Our Greatest Albums Of The 70s, numbers 15 to 11.
15) SINGLES GOING STEADY – Buzzcocks (IRS, 1979)
Originally compiled for a US-only release, the album sold decently on import in the UK. It eventually emerged here on the United Artists label in 1981 – just after the Lancastrian band first split. It then flopped, despite being a fiercely focused set of lovelorn punk-pop songs.
If the Pistols and The Clash brought the rage to the age, Buzzcocks brought the (twisted, thwarted) romance through Pete Shelley’s witty, woebegone words, as lasers such as What Do I Get? and I Don’t Mind soundtracked our falling in love with someone we shouldn’t’ve.
What they said at the time: “To describe it as wonderful would be doing the lads a gross injustice. Fast, funny and memorable.” __ _Melody Maker___
14) A TRICK OF THE TAIL – Genesis (Charisma, 1975)
Many thought it would be all over for Genesis after Peter Gabriel left, but they managed just fine. Taking over on vocals, Phil Collins suggests the local chimney-sweep given the lead role in a public school’s end-of-term drama production. But there’s great charm – and great choruses – in Squonk, Entangled and other wistful songs about childhood dreams and romance. This is the sound of Genesis slowly joining the real world.
What they said at the time: “Is it artistically valid? Blowed if I know… But Genesis fans’ll go a bundle on A Trick Of The Tail.” NME
13) KILLER – Alice Cooper (Warner Bros, 1971)
Four albums in, Alice Cooper (the band) were learning how to weave a tinge of a commercial presence into their sick shtick without relinquishing either weirdness or darkness of mood. Under My Wheels and Be My Lover took them into a bewildered hit parade, but Killer built upon a growing reputation for the macabre with the controversial Dead Babies – actually a plea for parents to care better for their offspring. Elsewhere, You Drive Me Nervous and Yeah, Yeah, Yeah preserved AC’s garage-rock roots.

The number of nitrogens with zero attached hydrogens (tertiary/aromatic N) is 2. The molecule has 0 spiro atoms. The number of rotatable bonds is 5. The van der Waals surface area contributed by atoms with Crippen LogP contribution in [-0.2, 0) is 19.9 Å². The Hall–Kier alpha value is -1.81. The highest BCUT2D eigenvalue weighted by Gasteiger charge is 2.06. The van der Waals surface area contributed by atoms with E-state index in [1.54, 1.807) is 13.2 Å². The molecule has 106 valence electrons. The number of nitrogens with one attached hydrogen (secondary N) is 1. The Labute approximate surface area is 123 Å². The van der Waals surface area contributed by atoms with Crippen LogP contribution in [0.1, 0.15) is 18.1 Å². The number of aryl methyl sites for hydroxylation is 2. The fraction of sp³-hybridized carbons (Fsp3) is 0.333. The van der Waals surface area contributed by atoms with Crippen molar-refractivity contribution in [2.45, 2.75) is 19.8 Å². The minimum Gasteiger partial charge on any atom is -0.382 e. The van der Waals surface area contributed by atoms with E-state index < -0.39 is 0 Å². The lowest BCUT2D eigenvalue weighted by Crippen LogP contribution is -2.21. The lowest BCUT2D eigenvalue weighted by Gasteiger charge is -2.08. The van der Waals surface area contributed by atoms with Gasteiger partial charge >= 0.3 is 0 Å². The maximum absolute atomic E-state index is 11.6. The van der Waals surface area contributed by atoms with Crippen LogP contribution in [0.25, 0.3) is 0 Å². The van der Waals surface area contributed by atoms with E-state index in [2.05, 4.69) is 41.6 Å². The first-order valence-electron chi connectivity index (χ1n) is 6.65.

What they said at the time: “[This is] a strong band, a vital band, and they are going to be around for a long, long time.” Rolling Stone
12) THE KICK INSIDE – Kate Bush (EMI, 1978)
Opening with whale song, darting between literary references and debuting that eerie somersault of a vocal, 19-year-old Kate Bush’s first album was hard to ignore (particularly after Wuthering Heights made her the first female artist to have a self-penned UK No.1 hit). Before the bean-counters and image consultants moved in, The Kick Inside’s arty mélange sounded blissfully unshackled (“I was lucky to be able to express myself as much as I did,” Bush recalled). But while the album is rightly treasured by Bush fans it’s on far fewer shelves than 1985’s Hounds Of Love.
What they said at the time: “A bewildering record. While sometimes it just seems pathetically contrived, at others it suggests there’s talent struggling to get out.” NME
11) MARQUEE MOON – Television (Elektra, 1977)
After Patti Smith’s Horses and The Ramones’ self-titled debut, this was the first album from New York’s CBGB explosion to match unanimous critical gushing with chart success. Headily influenced by ecstatic jazz, French poets and West Coast jam bands, Tom Verlaine and Richard Lloyd hoisted a formidable twin-guitar front line, allowed to fly on the mercurial title track, while gorgeous reflections such as Venus de Milo injected subtlety next to abrasive live faves such as Friction. Sadly the band disappeared up its own myth after 1978’s underrated Adventure.
What they said at the time: “An album for everyone, whatever their musical creeds and/or quirks… passionate, full-blooded, dazzlingly well crafted, brilliantly conceived and totally accessible.” NME